This weekend there was lots of great sport on TV. BBC America had England against France from Twickenham in the Six-nations championship, this was a great game and a wonderful advert for rugby. Both sides played flowing rugby and while there was only one try, it was a game that could have gone either way.
Then there was Liverpool getting beat by West Ham (on any given day…), Manchester United hammering Wigan and of course Arsenal getting beat by an inspired Birmingham City performance.
But there was one that stood above all others, and I get that I’m in a minority here.
I purchased the Willow TV package for the cricket world cup, I’m not going to get a chance to watch many of the games live, but I did watch the England-India game Sunday morning from Bangalore and it was worth every penny. England looked very ordinary against Holland last week and did what good teams do on their off days, Just about enough to win, but it was unconvincing at best.
Ultimately the England India game was not an incredibly important game, both sides should progress to the second round with out too much trouble. However, if you don’t watch or follow cricket you may as well move on now, it’s going to get a little “masturbatory fanboy” here, deal with it.
I don’t think it’s a stretch to say this may have been one of the best limited over games ever, not just in the World Cup. This game went back and forth, either side could have won comfortably. The England captain said “These are the kinds of occasions cricketers dream about”. Although I think when he imagines this while laying in bed he does see a slightly different ending.
On one side you had an England team led by Andrew Strauss, on the other India captained by the legend Sakin Tendulkar. These were two great teams who had a little form coming into this and this looked to have the makings of a good game on paper.
When someone gets round to making a cliff hanger movie about Cricket, this game will mirror the way that story will unfold. The captains were at the center of things, each played a wonderful innings and led the twists and turns of what was a remarkable game. In 30 years of following and watching this game I’ve never seen anything quite like it.
England did not do well in the recent one-day series against Australia, but that was something of an afterthought to the Ashes victory every Englishman (and at least one Scot I know) cared about. However they played good consistent cricket over the winter and looked about as settled an England team as any I’ve seen. They have the players and in Andy Flower the manager that has worked out how to get best out of this team.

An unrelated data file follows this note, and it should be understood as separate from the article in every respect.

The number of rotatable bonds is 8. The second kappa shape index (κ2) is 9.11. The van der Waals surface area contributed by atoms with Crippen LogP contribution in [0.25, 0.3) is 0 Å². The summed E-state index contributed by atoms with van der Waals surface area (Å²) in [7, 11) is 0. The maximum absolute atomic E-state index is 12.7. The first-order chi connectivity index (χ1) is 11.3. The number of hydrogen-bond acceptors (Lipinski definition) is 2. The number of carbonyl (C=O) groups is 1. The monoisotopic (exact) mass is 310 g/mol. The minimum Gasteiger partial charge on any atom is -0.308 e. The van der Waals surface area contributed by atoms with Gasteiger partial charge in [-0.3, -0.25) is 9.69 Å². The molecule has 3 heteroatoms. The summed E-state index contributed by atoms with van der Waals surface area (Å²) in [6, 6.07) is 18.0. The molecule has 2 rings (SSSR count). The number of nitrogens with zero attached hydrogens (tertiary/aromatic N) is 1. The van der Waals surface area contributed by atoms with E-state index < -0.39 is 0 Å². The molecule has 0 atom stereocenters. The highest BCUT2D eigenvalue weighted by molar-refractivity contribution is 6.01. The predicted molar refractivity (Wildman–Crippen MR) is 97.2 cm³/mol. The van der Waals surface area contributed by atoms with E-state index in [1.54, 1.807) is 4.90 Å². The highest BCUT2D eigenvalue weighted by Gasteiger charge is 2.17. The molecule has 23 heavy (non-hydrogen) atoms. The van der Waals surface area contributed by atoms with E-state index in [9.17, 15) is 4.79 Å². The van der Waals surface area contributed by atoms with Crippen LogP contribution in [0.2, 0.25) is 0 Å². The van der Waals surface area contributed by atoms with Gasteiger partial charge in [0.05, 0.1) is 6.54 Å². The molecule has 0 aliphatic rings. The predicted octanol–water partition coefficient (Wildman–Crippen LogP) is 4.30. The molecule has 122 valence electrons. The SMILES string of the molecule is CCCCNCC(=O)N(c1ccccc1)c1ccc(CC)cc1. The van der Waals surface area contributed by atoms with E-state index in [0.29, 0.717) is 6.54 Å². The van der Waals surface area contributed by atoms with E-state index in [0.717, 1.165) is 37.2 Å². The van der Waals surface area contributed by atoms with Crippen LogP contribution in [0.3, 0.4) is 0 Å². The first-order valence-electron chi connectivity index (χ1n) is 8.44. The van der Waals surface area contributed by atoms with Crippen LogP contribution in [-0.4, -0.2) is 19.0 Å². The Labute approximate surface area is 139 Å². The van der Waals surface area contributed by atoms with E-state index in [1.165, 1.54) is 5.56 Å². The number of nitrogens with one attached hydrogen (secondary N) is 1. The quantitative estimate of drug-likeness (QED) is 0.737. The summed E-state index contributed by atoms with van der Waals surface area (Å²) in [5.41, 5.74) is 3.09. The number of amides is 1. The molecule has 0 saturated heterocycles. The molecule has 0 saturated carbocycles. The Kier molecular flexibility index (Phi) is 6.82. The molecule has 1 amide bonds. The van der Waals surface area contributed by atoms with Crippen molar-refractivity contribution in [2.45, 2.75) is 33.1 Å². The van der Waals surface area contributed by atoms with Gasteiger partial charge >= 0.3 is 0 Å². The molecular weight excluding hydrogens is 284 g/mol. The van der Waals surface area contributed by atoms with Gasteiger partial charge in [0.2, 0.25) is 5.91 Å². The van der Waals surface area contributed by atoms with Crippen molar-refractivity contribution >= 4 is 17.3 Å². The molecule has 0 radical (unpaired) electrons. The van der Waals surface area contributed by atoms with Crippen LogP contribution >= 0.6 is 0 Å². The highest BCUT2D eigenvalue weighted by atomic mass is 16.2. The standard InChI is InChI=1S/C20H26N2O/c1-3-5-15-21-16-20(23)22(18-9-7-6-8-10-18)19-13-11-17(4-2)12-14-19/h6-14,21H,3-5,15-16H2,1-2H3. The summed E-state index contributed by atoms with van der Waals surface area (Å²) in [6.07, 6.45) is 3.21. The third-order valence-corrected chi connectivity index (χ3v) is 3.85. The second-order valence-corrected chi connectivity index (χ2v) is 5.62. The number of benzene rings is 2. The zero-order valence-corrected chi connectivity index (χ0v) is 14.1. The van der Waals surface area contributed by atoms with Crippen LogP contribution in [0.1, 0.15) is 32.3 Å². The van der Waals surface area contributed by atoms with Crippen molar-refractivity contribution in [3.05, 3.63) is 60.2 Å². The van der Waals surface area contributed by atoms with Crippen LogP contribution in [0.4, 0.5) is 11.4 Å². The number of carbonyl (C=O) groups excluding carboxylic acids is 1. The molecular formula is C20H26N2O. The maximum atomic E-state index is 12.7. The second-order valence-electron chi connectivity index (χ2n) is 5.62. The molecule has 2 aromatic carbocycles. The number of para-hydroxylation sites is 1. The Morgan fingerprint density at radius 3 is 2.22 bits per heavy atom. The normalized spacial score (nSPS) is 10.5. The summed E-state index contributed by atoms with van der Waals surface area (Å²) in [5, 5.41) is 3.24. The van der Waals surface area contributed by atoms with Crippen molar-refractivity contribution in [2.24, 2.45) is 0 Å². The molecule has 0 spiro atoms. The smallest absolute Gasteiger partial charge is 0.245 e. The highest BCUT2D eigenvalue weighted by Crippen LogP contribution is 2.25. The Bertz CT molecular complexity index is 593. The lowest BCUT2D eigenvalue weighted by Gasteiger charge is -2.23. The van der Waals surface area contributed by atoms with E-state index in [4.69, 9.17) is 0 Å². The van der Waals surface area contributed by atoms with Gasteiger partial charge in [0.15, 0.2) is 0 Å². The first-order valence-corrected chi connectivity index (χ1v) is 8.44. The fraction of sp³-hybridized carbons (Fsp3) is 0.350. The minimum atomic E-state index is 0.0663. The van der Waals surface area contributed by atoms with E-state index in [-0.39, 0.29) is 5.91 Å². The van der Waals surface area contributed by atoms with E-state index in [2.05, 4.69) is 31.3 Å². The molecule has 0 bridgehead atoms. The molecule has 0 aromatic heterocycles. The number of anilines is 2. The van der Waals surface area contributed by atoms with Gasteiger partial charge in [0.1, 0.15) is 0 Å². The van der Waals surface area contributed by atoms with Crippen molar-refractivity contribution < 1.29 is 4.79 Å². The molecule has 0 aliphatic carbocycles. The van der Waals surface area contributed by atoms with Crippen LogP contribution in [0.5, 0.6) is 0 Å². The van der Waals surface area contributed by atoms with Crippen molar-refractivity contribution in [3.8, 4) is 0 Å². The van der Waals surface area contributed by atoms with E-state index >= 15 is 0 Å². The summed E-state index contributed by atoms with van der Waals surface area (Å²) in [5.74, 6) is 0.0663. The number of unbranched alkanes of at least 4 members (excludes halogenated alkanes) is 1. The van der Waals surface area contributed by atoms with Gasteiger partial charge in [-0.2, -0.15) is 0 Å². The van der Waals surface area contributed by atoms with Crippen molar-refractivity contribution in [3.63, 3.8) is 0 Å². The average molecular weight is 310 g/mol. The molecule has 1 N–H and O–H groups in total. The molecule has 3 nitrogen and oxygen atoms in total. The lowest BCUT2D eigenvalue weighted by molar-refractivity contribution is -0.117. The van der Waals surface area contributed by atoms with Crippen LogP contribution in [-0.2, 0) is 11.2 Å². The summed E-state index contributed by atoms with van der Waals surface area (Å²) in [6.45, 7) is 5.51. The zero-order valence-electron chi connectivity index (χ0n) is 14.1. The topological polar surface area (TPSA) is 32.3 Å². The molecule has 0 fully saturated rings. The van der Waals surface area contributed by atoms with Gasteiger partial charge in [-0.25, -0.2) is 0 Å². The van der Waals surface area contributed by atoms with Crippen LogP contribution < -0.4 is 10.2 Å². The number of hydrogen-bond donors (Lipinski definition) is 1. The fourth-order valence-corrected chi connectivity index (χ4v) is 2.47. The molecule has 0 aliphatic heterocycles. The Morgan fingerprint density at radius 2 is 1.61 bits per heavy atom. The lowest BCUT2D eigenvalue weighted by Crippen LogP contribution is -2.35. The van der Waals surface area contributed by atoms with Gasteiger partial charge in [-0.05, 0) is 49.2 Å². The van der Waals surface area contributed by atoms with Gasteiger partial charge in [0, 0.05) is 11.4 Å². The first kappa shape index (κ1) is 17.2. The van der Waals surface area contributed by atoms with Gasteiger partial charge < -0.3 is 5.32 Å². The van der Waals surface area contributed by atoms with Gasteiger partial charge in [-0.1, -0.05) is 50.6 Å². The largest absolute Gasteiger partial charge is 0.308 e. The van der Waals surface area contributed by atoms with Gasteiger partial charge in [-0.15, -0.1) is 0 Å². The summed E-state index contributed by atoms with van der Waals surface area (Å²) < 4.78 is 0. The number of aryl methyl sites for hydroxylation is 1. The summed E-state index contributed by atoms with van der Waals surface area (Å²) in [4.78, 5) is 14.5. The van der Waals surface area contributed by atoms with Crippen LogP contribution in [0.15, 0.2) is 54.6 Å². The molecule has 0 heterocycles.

Arguably India is the best one-day side in the world at the moment, and as hosts for this world cup clearly the favorites to lift the trophy.
India batted first and it seemed to be about Tendulkar, he did what senior players are supposed to do in the one day game and led by example. He scored 120 off 115 balls, with 15 boundaries. This was the innings all of India knew he could play and if he keeps up this form for the next three weeks India may just be unbeatable.
The ball was hit all over the ground on what was a totally benign, flat wicket that made great bowlers look very ordinary, there was no movement in it. And India duly put together a huge total for England to chase, and chase they did. The experiment of Strauss opening the England batting seemed to come good, he scored 158 off 145 balls to lead the chase.
After 99.5 overs of enthralling cricket it came down to the final ball. England needed two off the final ball to win, nothing and India collects the three points. England of course did the sporting thing and only got one.
Eight hours, two magnificent batting displays and it was a 338 to 338 draw. It was not just the result that was remarkable, it was the twists and turns over the proceeding 100 overs that made it so enthralling.
This was not just cricket at it’s best, this was sport at it’s finest.